Reg­u­lar ex­er­cise shown to help pro­tect against breast can­cer

The Weekend Australian - Travel - - Health - Com­piled by Dr Chris­tine White

REG­U­LAR ex­er­cise could help pre­vent breast can­cer. In the

this week, re­searchers re­port that girls and young women who ex­er­cise reg­u­larly be­tween the ages of 12 and 35 are less likely to be di­ag­nosed with breast can­cer be­fore menopause com­pared to those who are less ac­tive. A to­tal of 64,777 women aged 24 to 42 were sur­veyed about their level of phys­i­cal ac­tiv­ity from the age of 12 to their cur­rent age. Dur­ing the fol­low­ing six years, 550 of th­ese women de­vel­oped breast can­cer. Those with high ac­tiv­ity lev­els — equiv­a­lent to 3.25 hours run­ning or 13 hours walk­ing per week— were 23 per cent less likely to de­velop breast can­cer than less-ac­tive women. Reg­u­lar ex­er­cise be­tween the ages of 12 and 22 had the great­est pro­tec­tive ef­fect.

In­sti­tute

Jour­naloftheNa­tion­alCancer JNatlCancerInst 2008;doi:10.1093/jnci/djn135 (Maru­tiSS,etal) BREAST­FEED­ING isn’t only good for ba­bies, ac­cord­ing to a new study in the

. The au­thors found that

Rheumat­icDiseases

An­nal­softhe women who have breast­fed for more than a year have half the risk of rheumatoid arthri­tis com­pared to women who have never breast­fed. Rheumatoid arthri­tis (RA) is a painful in­flam­ma­tion of the joints caused by the body’s own im­mune sys­tem. The study in­cluded 136 women with RA and 544 women of a sim­i­lar age with­out the dis­ease. Com­pared to women who had never breast­fed (re­gard­less of whether or not they had chil­dren), those who had breast­fed for a to­tal of 13 months or more were 54 per cent less likely to have RA. Those who had breast­fed for 1-12 months were 25 per cent less likely to de­velop the dis­ease. Ann Rheum Dis 2008;doi:10.1136/ard.2007.084707 (Pik­wer M, et al)

LOS­ING teeth could be an early warn­ing sign

of can­cer, claims a new study in

Can­cer Epi­demi­ol­ogy,Biomark­er­sandPreven­tion

. The study shows a strong link be­tween tooth loss and in­creased risk of some types of can­cer. The find­ings sug­gest that pre­serv­ing teeth could de­crease the risk of de­vel­op­ing th­ese dis­eases, and show the im­por­tance of good oral hy­giene to over­all health. Re­searchers com­pared tooth loss in 5240 Ja­panese can­cer pa­tients and 10,480 healthy con­trols. Peo­ple with tooth loss were 136 per cent more likely to de­velop esophageal can­cer, 68 per cent more likely to de­velop head and neck can­cer and had a 54 per cent in­creased risk of lung can­cer, re­gard­less of whether or not they smoked. The risk of can­cer in­creased pro­por­tion­ally to the num­ber of teeth that had been lost. Can­cer Epi­demiol Biomark Prev 2008;17 (Hi­raki A, et al) WOM­E­Nat high risk of breast can­cer should be given an ul­tra­sound as well as a mam­mo­gram to bet­ter de­tect can­cer in its early stages, sug­gests a new study in the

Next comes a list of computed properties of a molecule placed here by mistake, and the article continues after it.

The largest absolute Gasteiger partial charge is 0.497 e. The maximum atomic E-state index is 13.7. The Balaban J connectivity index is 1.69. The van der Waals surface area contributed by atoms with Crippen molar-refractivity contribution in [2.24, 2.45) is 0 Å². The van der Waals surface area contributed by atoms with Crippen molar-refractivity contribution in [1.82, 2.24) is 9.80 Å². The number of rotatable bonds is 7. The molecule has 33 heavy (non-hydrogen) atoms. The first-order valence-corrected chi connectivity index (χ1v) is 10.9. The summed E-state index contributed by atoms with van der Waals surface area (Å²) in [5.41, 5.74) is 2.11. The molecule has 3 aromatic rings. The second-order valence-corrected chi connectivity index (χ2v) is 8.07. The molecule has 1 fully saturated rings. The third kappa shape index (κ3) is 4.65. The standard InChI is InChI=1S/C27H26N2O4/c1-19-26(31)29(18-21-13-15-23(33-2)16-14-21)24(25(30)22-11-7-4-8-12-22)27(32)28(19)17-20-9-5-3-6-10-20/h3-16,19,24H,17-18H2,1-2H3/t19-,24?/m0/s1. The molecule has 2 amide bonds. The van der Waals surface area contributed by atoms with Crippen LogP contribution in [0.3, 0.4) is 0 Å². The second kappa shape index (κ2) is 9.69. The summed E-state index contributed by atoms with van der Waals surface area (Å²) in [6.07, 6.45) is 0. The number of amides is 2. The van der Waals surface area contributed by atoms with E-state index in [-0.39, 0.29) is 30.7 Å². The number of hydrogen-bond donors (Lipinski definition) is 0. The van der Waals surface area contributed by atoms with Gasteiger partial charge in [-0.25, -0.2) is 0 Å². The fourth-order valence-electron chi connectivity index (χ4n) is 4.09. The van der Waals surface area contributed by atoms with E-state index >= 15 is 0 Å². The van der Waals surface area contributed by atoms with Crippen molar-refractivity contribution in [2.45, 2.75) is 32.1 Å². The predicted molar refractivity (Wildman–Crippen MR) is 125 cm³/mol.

Jour­naloftheAmer­i­canMed­i­calAs­so­ci­a­tion

. The study found that adding a sin­gle ul­tra­sound screen­ing test to rou­tine mam­mog­ra­phy would pick up an ex­tra 1.1 to 7.2 can­cers per 1000 high-risk women. Ul­tra­sound is more ef­fec­tive than mam­mog­ra­phy at de­tect­ing small tu­mours that have not yet spread to the lymph nodes — the stage at which treat­ment is usu­ally most ef­fec­tive. Sci­en­tists stud­ied the ef­fec­tive­ness of mam­mog­ra­phy plus ul­tra­sound com­pared to mam­mog­ra­phy alone in de­tect­ing breast can­cer in 2637 women at high risk of the dis­ease. Mam­mog­ra­phy alone de­tected breast can­cer in 20 women, whereas mam­mog­ra­phy plus ul­tra­sound picked up 31. JAMA 2008;299:2151-2163 (Berg WA, et al) BREAST can­cer sur­vivors of­ten suf­fer from hot flushes and sleep de­pri­va­tion, but a new study in has shown that an in­jec­tion into the nerves of the neck that con­trol tem­per­a­ture — a stel­late gan­glion block’’ — could pro­vide long-term

TheLancetOn­col­ogy

‘‘ re­lief. The pilot study in­volved 13 breast can­cer sur­vivors with se­vere hot flushes, each of whom was treated with a stel­late gan­glion block. For one week be­fore the pro­ce­dure and 12 weeks af­ter, par­tic­i­pants recorded the num­ber and in­ten­sity of hot flushes and the num­ber of sleep dis­tur­bances. Over the 12-week pe­riod the num­ber of hot flushes de­creased from an av­er­age of 79.4 per week to just 8.1 per week. Night awak­en­ings also de­creased, from 19.5 to 1.4 per week, and there were no neg­a­tive side ef­fects from the treat­ment. Lancet On­col 2008;doi:10.1016/S1470-2045(08)701311 (Lipov EG, et al)

Want to know more? Items are ref­er­enced where pos­si­ble. A ref­er­ence such as 2007;35:18-25’’ means the source ar­ti­cle was pub­lished on pages 18-25 in vol­ume num­ber 35 of the pub­li­ca­tion, in 2007. A doi num­ber or web­site ad­dress is used for re­search pub­lished on a jour­nal’s web­site.

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